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Brilliant Motorcycle Inventions -Electric Start

For this foray into brill biking inventions we must once more look at those four-wheeled things first.

If you were ever a fan of old silent films, you’d recall Harold Lloyd or Buster Keaton hand-cranking some old Model T Ford before they could go off for a drive, before the car would hilariously fall apart or be smashed to pieces on a railway crossing…

If that sounded painful, even starting the car by hand could cause injury. Why: because the crank itself would often spin along with the crank of the engine. Injuries would often include broken hands, fingers, wrists and thumbs – with the worst injuries coming from larger cubic capacity motors…

While we may be talking about cars from the 1920s, the first patent for an electric start for a car (or more properly ‘electric automobile starter’) was filed in the United States way back in 1899, but it took at least another 10 years for the first half-reliable version to come out. To make it work you had to press a button on the dashboard or push a lever on the floor with your feet: it would take until 1949 when a system was made that worked with a key, like we are used to today.

By then the first motorcycle electric start had already been made. As far back as 1914 a system was seen on an Indian motorcycle. It took two, hefty six-volt batteries to crank the 7bhp motorcycle, which is probably why electric starters never really caught on for two-wheelers. After all, with smaller capacity machines and two-strokes, often a couple of prods on the kick-starter would do the job: or a good bump-start…

So what is the elemental electric start system made up of? Well, it’s a DC ‘direct current’ electric motor. Coils of wire become magnetic when a current is passed through them and these react against the central core of the starter that is also magnetic. The poles can be attracted to each other or repelled. This magnetic field pushes and pulls to get the electric motor spinning. This spinning force is then engaged to the starter clutch of the motor to get the motor going. Early problems with the first systems included the starter itself overheating to the point of destruction and batteries draining way too quickly…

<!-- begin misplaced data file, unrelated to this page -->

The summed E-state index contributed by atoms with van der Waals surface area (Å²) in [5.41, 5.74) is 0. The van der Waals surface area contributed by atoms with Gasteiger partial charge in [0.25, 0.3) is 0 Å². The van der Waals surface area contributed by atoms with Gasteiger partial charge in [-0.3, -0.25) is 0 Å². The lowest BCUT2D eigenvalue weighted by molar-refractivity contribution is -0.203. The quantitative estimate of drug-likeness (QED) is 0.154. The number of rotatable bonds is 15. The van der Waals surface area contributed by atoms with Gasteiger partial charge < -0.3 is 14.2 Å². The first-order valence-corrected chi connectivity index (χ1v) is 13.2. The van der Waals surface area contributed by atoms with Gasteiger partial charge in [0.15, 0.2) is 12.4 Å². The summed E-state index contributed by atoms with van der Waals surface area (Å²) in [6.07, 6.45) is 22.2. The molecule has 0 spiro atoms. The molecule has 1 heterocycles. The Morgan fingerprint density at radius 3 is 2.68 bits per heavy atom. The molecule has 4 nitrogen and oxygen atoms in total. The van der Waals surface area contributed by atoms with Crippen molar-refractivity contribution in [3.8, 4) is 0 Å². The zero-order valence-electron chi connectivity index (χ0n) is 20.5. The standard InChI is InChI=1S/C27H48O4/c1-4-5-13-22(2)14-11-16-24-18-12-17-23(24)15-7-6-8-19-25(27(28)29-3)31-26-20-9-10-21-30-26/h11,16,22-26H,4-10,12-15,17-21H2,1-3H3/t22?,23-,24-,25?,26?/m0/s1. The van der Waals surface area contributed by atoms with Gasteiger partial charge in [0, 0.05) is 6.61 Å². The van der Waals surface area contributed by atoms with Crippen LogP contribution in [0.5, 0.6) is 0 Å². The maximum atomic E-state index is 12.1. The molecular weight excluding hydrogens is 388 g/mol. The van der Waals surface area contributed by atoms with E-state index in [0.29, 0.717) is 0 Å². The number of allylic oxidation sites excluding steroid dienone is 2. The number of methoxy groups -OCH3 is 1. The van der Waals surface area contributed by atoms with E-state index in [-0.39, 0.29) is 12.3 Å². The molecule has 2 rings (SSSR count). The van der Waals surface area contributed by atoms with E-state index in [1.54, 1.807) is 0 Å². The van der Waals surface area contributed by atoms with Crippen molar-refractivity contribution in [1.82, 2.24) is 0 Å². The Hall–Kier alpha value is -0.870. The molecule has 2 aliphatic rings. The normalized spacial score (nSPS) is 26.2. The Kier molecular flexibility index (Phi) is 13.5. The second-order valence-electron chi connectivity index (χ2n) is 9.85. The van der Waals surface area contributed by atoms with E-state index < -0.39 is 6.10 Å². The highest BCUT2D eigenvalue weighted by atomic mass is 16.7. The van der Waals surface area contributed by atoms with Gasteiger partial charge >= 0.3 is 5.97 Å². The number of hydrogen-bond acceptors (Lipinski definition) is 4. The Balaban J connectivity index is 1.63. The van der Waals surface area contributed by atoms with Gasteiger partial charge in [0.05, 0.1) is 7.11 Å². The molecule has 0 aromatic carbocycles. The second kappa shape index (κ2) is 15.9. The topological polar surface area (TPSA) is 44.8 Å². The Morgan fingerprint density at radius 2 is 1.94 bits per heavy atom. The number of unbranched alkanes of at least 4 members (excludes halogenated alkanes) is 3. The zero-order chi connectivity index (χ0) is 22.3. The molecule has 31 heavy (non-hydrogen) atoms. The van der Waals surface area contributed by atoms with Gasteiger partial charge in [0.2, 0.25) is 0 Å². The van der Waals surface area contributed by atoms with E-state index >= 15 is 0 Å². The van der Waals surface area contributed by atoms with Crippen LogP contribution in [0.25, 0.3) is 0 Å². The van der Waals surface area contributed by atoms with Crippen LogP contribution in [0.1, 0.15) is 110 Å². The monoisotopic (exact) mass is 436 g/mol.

The 1968 Honda CB350 was one of the most important models to get an electric starter. Honda had been using an electric start on some of their home models for around 10 years, but this was a machine which was a big-seller in the United States and Honda reckoned the new system would give the model a real ‘USP’ to the machine.

In fact, it didn’t and most owners used the notoriously fragile kick-start, which would often fail and result in a number of warranty claims. Honda – of course – would get the system (with a more robust kick-start as back-up) spot-on with the 1969 CB750, a machine which many remember as the bike which (ahem) kick-started the whole ‘electric boot’ phenomenon.

In the UK the CB750 was the bike which made the system popular and – of course – the embarrassed British bike industry soon had to catch up. ‘Soon’ was all relevant, it seemed so it still took them six years to get a Norton Commando 850cc Mk3 into the showrooms which used an electric start for the first time. Of course, being a British bike, with the associated electrics, it was more of an ‘assist’ as the battery was quickly drained… Triumph’s Bonneville didn’t get the system until 1980!

Today the electric start system is pretty fool-proof, with only the older, or smaller capacity classics having an electric start.